October 3, 2014
Taking Care of The Laura Plimpton Japanese Maple Grove
As you know, I absolutely love trees and I have planted hundreds of them, of all types and sizes, here at my farm.
Some of my favorite trees are Japanese maples. My first Japanese maples, 117 of them to be exact, were planted five years ago in October of 2009. In July of this year, we planted 150 more and now call this wood ‘The Laura Plimpton Japanese Maple Grove," in memory of my dear sister who loved these beautiful trees.
Because these young maples need to be protected as they grow, and with fall in the air, I decided to place stakes around the perimeter of each tree so that the placement of each would be visible when their leaves fall off and the snow comes.
I know Laura would be happy that we are taking care of these trees in her honor.
1 Here Pete, one of my grounds crew, is cleaning up the perimeter of the tree, or tree pit. The botanical name for Japanese maples is Acer palmatum. The genus is Acer from the Latin: across, or pointed - possibly in reference to the tips of the leaf lobes. The species is palmatum - from the Latin: palma, or palm of the hand - in reference to the leaf shape.
2 Here is a Japanese maple leaf showing how it looks like the palm of a hand with the fingers open.
3 A Japanese maple is a small tree or large shrub in the Maple family that is native to the Asian countries of China, Korea and Japan. It is highly prized as a garden tree for its great ornamental beauty. It is the highlight of every Japanese garden.
4 Pete is using a heavy iron hole driver to make holes for stakes that will go around the perimeter of each tree. Japanese maples are relatively small trees and when many are planted together, they make an extraordinary grove.
5 We recycle and reuse just about everything at my farm. Here a portable sawmill, called a Wood-Mizer LT 35 is being loaded with a felled tree. The stakes for the Japanese maples will be made from this tree.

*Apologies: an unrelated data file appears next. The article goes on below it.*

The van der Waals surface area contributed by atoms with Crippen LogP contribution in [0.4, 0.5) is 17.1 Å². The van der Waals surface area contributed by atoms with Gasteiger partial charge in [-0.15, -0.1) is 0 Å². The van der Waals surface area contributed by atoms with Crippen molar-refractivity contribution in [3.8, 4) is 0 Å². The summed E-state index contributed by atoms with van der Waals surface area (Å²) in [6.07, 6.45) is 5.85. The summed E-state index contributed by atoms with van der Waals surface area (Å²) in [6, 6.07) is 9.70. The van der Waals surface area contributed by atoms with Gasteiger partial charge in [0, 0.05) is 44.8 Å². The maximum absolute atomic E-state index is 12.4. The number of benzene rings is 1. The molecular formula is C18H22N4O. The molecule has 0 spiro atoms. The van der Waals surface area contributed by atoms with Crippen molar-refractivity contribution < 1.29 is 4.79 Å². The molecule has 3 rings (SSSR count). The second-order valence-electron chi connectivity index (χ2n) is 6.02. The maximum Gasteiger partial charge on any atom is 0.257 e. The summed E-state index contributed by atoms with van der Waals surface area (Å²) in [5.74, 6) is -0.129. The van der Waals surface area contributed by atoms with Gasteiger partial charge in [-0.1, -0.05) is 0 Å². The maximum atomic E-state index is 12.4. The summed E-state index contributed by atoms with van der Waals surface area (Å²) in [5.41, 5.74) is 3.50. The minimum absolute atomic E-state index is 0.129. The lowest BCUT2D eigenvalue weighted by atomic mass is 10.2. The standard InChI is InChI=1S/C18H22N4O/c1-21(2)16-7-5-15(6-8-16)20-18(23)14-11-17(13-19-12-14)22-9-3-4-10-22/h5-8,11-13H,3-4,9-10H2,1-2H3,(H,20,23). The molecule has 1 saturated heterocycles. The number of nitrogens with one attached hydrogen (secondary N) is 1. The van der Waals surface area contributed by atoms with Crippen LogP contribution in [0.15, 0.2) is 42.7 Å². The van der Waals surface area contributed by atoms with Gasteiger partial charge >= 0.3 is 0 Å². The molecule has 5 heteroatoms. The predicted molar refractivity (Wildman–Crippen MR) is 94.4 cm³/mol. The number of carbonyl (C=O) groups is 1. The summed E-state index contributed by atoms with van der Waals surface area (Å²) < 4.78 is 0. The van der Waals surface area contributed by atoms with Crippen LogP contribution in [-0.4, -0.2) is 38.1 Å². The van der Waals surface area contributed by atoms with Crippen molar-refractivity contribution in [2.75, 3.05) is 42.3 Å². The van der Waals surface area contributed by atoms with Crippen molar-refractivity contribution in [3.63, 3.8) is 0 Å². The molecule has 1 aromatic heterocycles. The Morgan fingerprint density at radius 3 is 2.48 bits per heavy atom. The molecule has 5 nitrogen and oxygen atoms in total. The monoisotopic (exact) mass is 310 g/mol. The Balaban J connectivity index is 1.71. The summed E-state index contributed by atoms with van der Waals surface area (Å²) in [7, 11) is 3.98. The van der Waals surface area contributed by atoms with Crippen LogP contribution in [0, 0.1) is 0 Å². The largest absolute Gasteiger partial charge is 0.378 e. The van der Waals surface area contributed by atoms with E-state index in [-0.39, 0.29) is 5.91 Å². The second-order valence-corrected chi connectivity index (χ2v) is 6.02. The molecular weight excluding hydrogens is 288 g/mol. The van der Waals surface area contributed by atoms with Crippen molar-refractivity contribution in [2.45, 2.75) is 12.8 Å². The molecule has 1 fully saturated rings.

6 Here the felled tree has been loaded onto the portable sawmill.
7 A thin knife cuts the tree into pieces. This is called "thin-kerf," kerf being the amount of wood removed by the blade. This sawmill ultilizes blades that remove less than 1/10th of an inch of wood between cuts, producing more wood and less waste!
8 Now we have stakes for the Japanese maples!
9 Here old bamboo stakes will be replaced with the new wooden, sturdier stakes.
10 Phurba is pounding the stake into the hole. Japanese maples grow in USDA Plant Hardiness Zones 5 to 8. They grow up to 10-15 feet high, with a spread of 10-15 feet. Check here http://goo.gl/ujnBv for your zone to see if you can grow Japanese maples where you live.
11 Four stakes will go around each tree. Japanese maples grow well in moist, organically rich, well-drained soil in full sun to part shade. But they prefer lightly sun-dappled part shade--so this is why I planted them under larger trees, in the woodland, at my farm.
12 More staking!
13 Here the perimeter of each tree has been staked. The general plant form of Japanese maples is rounded to broad-rounded, often with low branching. Each palmate leaf is 2-5" long and has 5 or 7 but less frequently 9 pointed toothed lobes.
14 Another shot of the trees with stakes around their perimeters.
15 Chhiring is beginning to put twine around the stakes.
16 Here he is going around the stakes with the twine.
17 The twine is being tied with a simple knot.
18 And then cut with pruning sheers.
19 Here is how each Japanese maple will look -- clearly marked and visible come winter, when these deciduous trees will lose their leaves. But right now I am enjoying the fall color which ranges from bright yellow through orange and red.
20 More Japanese maples with stakes and twine around their perimeters.
21 Here is a nice overview shot that shows the expanse of The Laura Plimpton Japanese Maple Grove.
22 And one final photo of the beautiful grove, dedicated to my dear sister who loved these trees. I will remember her every day and everywhere, but especially here.